rain or a warm winter day to thaw them, and they will seem to have
borrowed a flavor from heaven through the medium of the air in which they
hang. Or perchance you find, when you get home, that those which rattled
in your pocket have thawed, and the ice is turned to cider. But after the
third or fourth freezing and thawing they will not be found so good.

What are the imported half-ripe fruits of the torrid South, to this
fruit matured by the cold of the frigid North? These are those crabbed
apples with which I cheated my companion, and kept a smooth face that
I might tempt him to eat. Now we both greedily fill our pockets with
them,--bending to drink the cup and save our lappets from the overflowing
juice,--and grow more social with their wine. Was there one that hung so
high and sheltered by the tangled branches that our sticks could not
dislodge it?

It is a fruit never carried to market, that I am aware of,--quite distinct
from the apple of the markets, as from dried apple and cider,--and it is
not every winter that produces it in perfection.

* * * * *

The era of the Wild Apple will soon be past. It is a fruit which will
probably become extinct in New England. You may still wander through old
orchards of native fruit of great extent, which for the most part went to
the cider-mill, now all gone to decay. I have heard of an orchard in a
distant town, on the side of a hill, where the apples rolled down and lay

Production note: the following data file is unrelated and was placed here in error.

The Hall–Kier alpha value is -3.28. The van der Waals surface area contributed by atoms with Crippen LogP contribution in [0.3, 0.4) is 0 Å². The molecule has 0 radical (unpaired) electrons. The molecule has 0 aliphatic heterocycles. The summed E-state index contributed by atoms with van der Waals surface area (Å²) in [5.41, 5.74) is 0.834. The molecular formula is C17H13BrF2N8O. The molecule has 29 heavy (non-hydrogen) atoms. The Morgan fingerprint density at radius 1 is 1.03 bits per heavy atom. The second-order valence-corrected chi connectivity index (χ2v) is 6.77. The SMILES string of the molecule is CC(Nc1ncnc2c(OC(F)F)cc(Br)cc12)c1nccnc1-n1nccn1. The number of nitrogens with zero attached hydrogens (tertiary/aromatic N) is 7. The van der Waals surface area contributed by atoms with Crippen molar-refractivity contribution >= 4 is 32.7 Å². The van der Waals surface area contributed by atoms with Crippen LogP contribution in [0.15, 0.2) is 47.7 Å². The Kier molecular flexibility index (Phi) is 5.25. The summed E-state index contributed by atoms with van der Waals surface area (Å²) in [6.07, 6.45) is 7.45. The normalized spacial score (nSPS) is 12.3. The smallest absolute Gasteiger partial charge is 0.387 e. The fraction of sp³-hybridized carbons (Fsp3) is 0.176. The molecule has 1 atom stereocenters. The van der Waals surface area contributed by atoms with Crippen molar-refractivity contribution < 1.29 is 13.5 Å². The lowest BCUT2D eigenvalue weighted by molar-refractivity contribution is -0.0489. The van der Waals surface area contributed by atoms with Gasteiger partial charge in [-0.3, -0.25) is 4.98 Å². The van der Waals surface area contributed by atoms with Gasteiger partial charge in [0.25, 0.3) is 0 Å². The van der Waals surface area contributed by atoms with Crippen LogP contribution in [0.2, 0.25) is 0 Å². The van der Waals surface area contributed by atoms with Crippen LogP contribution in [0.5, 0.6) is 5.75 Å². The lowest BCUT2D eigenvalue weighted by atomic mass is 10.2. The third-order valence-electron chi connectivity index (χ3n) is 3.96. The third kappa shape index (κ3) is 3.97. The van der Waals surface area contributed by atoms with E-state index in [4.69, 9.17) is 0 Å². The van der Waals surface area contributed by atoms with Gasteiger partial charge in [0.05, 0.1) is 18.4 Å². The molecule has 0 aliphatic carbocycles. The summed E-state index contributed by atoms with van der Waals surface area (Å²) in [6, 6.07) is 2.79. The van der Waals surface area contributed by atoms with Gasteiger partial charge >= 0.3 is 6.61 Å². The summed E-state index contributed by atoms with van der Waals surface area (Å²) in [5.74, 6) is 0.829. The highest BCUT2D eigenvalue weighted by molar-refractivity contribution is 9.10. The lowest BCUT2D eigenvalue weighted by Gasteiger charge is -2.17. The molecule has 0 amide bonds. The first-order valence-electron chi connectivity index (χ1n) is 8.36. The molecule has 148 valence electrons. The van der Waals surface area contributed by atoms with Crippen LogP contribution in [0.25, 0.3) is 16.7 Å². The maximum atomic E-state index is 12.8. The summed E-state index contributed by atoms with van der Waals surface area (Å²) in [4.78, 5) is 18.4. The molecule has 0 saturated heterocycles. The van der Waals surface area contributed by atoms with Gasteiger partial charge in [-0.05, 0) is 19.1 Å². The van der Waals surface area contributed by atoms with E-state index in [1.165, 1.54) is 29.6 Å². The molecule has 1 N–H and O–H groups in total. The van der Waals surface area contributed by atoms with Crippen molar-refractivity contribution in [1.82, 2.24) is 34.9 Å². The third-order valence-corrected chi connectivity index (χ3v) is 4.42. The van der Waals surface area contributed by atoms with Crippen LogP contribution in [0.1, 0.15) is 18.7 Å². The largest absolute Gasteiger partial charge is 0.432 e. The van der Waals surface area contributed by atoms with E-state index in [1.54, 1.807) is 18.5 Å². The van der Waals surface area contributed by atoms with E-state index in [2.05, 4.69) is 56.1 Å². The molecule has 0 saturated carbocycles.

four feet deep against a wall on the lower side, and this the owner cut
down for fear they should be made into cider. Since the temperance reform
and the general introduction of grafted fruit, no native apple-trees, such
as I see everywhere in deserted pastures, and where the woods have grown
up around them, are set out. I fear that he who walks over these fields a
century hence will not know the pleasure of knocking off wild apples. Ah,
poor man, there are many pleasures which he will not know! Notwithstanding
the prevalence of the Baldwin and the Porter, I doubt if so extensive
orchards are set out to-day in my town as there were a century ago, when
those vast straggling cider-orchards were planted, when men both ate and
drank apples, when the pomace-heap was the only nursery, and trees cost
nothing but the trouble of setting them out. Men could afford then to
stick a tree by every wall-side and let it take its chance. I see nobody
planting trees to-day in such out-of-the-way places, along the lonely
roads and lanes, and at the bottom of dells in the wood. Now that they
have grafted trees, and pay a price for them, they collect them into a
plat by their houses, and fence them in,--and the end of it all will be
that we shall be compelled to look for our apples in a barrel.

This is "The word of the Lord that came to Joel the son of Pethuel.

"Hear this, ye old men, and give ear, all ye inhabitants of the land!
Hath this been in your days, or even in the days of your fathers?...

"That which the palmer-worm hath left hath the locust eaten; and that
which the locust hath left hath the canker-worm eaten; and that which the
canker-worm hath left hath the caterpillar eaten.

"Awake, ye drunkards, and weep! and howl, all ye drinkers of wine, because
of the new wine! for it is cut off from your mouth.